Colorado Mammoth Win 2022 NLL Cup Game Recap

×
PLAYOFFS
WK
1
Fri, May 6
FINAL/OT
Thunderbirds
13
Rock
14
Fri, May 6
FINAL
Mammoth
16
Roughnecks
12
Sat, May 7
FINAL
FireWolves
5
Bandits
10
Sat, May 7
FINAL
Wings
8
Seals
9
PLAYOFFS
WK
2
Fri, May 13
FINAL
Mammoth
14
Seals
12
Sun, May 15
FINAL
Rock
17
Bandits
18
PLAYOFFS
WK
3
Sat, May 21
FINAL
Bandits
10
Rock
9
Sat, May 21
FINAL/OT
Seals
11
Mammoth
10
PLAYOFFS
WK
4
Sat, May 28
FINAL
Mammoth
15
Seals
13
PLAYOFFS
WK
5
Sat, Jun 4
FINAL
Mammoth
14
Bandits
15
PLAYOFFS
WK
6
Sat, Jun 11
FINAL
Bandits
8
Mammoth
11
PLAYOFFS
WK
7
Sat, Jun 18
FINAL
Mammoth
10
Bandits
8
Powered By
MGM Logo
Scores / Schedule
Stories/Op-Ed

Rivals. Roommates. Brothers

A Look Inside the Lives of Josh and Zach Currier

Lacrosse has long been a sport where families thrive. Fathers and sons (and daughters, more and more these days), cousins, best friends, or brothers. Teammates become family. You don’t play the sport alone.

And for Josh Currier, family is most important. The 28-year-old from Peterborough, Ontario is half of one of 17 sets of brothers currently playing in the National Lacrosse League. He and his Saskatchewan Rush are set to face off against his brother Zach and the Calgary Roughnecks for the second time this month on Saturday night at 9:30 p.m. ET in an Alterna Cup matchup.

Calgary beat Saskatchewan just last week 14-12 in a hotly contested game at the Saddledome. Each brother scored one goal and one assist, but Zach was given first star honours for the whopping 16 loose balls he scooped up and the three caused turnovers. The season series now switches to Sasktel Centre.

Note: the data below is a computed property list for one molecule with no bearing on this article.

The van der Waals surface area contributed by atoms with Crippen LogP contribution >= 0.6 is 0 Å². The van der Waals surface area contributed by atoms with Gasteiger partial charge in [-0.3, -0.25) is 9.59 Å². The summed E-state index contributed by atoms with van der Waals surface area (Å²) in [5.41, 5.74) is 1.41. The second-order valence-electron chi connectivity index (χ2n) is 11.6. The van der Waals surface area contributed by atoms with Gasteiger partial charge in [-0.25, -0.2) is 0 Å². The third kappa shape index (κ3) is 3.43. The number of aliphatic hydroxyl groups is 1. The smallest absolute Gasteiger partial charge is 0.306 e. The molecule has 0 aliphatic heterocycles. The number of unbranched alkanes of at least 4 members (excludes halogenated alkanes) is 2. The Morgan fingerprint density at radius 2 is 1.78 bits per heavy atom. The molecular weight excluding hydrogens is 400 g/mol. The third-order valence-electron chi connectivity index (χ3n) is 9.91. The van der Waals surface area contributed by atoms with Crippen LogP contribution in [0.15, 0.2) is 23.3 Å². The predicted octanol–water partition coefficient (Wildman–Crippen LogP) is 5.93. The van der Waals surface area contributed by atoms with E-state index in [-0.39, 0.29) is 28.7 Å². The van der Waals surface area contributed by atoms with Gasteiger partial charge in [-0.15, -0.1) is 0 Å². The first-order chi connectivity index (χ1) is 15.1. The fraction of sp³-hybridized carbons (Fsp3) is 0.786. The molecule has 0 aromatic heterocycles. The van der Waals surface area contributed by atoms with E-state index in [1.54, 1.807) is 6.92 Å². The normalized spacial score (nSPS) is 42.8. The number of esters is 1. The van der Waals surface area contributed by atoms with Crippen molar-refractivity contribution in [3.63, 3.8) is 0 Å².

How did two brothers end up playing for Western Canadian rivals? Zach was drafted in the first round by Calgary in 2017 and Josh was acquired from Philadelphia in the summer of 2020 via a trade. The two have yet to suit up for the same NLL team, though they do play together for the Major Series Lacrosse’s Peterborough Lakers during the NLL’s offseason.

Josh says he much prefers playing with his brother than against him, but competing against him has its advantages as well. And the brothers are quite competitive.

“I definitely tuck my stick in a lot tighter when Zach’s on the floor so he can’t get an over the head check in on me,” Josh says. “No matter what team I’m playing on I want to win, my competitiveness doesn’t really change.”

Although Josh and Zach are best friends now, that wasn’t always the case.

“We were so competitive when we were younger that we didn’t like each other very much,” Josh says. “We’ve grown out of that now, but it has helped and continues to help us in our career.”

The boys’ parents, Michelle Dunn and Roger Currier, agree with that statement, although Roger says it’s clear the pair are still ridiculously competitive.

“They don’t like to lose,” he explains. “You can see it on the floor still. Their mother has a hard time watching it but I think it’s awesome.”

“When Zach left home for Culver Academy in high school, they both discovered how much they missed having each other around,” Michelle says. “Their relationship changed at that point. Now they respect each other’s skills but still want to [win] when they play against each other.”

They’re competitive with their siblings, as well, but have incredibly strong bonds with both of them. Roger says that Josh and Zach fought hard with their stepbrother Andrei.

“All three of them were super competitive and none of them liked to lose. Whether it was playing driveway hockey or racing to the car to get the front seat, everything was done to win! They love each other like blood brothers. They always have each other’s backs.”